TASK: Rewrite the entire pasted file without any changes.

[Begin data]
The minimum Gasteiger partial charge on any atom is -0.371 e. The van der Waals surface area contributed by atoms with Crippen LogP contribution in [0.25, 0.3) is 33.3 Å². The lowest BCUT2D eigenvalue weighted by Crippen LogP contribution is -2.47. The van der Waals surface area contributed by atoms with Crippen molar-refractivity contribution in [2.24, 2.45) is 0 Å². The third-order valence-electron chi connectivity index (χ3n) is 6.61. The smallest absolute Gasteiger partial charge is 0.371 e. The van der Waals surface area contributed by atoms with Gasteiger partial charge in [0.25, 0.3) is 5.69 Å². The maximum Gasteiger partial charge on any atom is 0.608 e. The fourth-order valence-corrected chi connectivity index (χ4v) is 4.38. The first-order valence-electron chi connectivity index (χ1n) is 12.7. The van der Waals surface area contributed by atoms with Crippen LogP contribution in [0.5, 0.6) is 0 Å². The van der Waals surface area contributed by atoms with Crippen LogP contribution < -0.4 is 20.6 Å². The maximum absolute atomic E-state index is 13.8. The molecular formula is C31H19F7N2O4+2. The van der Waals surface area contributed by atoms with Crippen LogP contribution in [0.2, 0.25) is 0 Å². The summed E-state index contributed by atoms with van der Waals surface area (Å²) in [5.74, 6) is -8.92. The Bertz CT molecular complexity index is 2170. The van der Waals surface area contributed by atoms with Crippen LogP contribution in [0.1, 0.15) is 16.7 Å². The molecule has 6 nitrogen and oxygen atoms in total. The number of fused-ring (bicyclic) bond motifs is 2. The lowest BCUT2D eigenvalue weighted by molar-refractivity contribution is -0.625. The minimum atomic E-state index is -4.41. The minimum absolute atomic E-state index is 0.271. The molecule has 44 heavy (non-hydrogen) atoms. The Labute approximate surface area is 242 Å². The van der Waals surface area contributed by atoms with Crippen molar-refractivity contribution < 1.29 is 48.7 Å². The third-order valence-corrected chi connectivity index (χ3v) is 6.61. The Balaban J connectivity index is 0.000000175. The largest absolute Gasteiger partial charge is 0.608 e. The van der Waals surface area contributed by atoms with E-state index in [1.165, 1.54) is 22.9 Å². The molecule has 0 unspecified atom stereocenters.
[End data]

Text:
The minimum Gasteiger partial charge on any atom is -0.371 e. The van der Waals surface area contributed by atoms with Crippen LogP contribution in [0.25, 0.3) is 33.3 Å². The lowest BCUT2D eigenvalue weighted by Crippen LogP contribution is -2.47. The van der Waals surface area contributed by atoms with Crippen molar-refractivity contribution in [2.24, 2.45) is 0 Å². The third-order valence-electron chi connectivity index (χ3n) is 6.61. The smallest absolute Gasteiger partial charge is 0.371 e. The van der Waals surface area contributed by atoms with Gasteiger partial charge in [0.25, 0.3) is 5.69 Å². The maximum Gasteiger partial charge on any atom is 0.608 e. The fourth-order valence-corrected chi connectivity index (χ4v) is 4.38. The first-order valence-electron chi connectivity index (χ1n) is 12.7. The van der Waals surface area contributed by atoms with Crippen LogP contribution in [0.5, 0.6) is 0 Å². The van der Waals surface area contributed by atoms with Crippen LogP contribution < -0.4 is 20.6 Å². The maximum absolute atomic E-state index is 13.8. The molecular formula is C31H19F7N2O4+2. The van der Waals surface area contributed by atoms with Crippen LogP contribution in [0.2, 0.25) is 0 Å². The summed E-state index contributed by atoms with van der Waals surface area (Å²) in [5.74, 6) is -8.92. The Bertz CT molecular complexity index is 2170. The van der Waals surface area contributed by atoms with Crippen LogP contribution in [0.1, 0.15) is 16.7 Å². The molecule has 6 nitrogen and oxygen atoms in total. The number of fused-ring (bicyclic) bond motifs is 2. The lowest BCUT2D eigenvalue weighted by molar-refractivity contribution is -0.625. The minimum atomic E-state index is -4.41. The minimum absolute atomic E-state index is 0.271. The molecule has 44 heavy (non-hydrogen) atoms. The Labute approximate surface area is 242 Å². The van der Waals surface area contributed by atoms with Crippen molar-refractivity contribution < 1.29 is 48.7 Å². The third-order valence-corrected chi connectivity index (χ3v) is 6.61. The Balaban J connectivity index is 0.000000175. The largest absolute Gasteiger partial charge is 0.608 e. The van der Waals surface area contributed by atoms with E-state index in [1.165, 1.54) is 22.9 Å². The molecule has 0 unspecified atom stereocenters.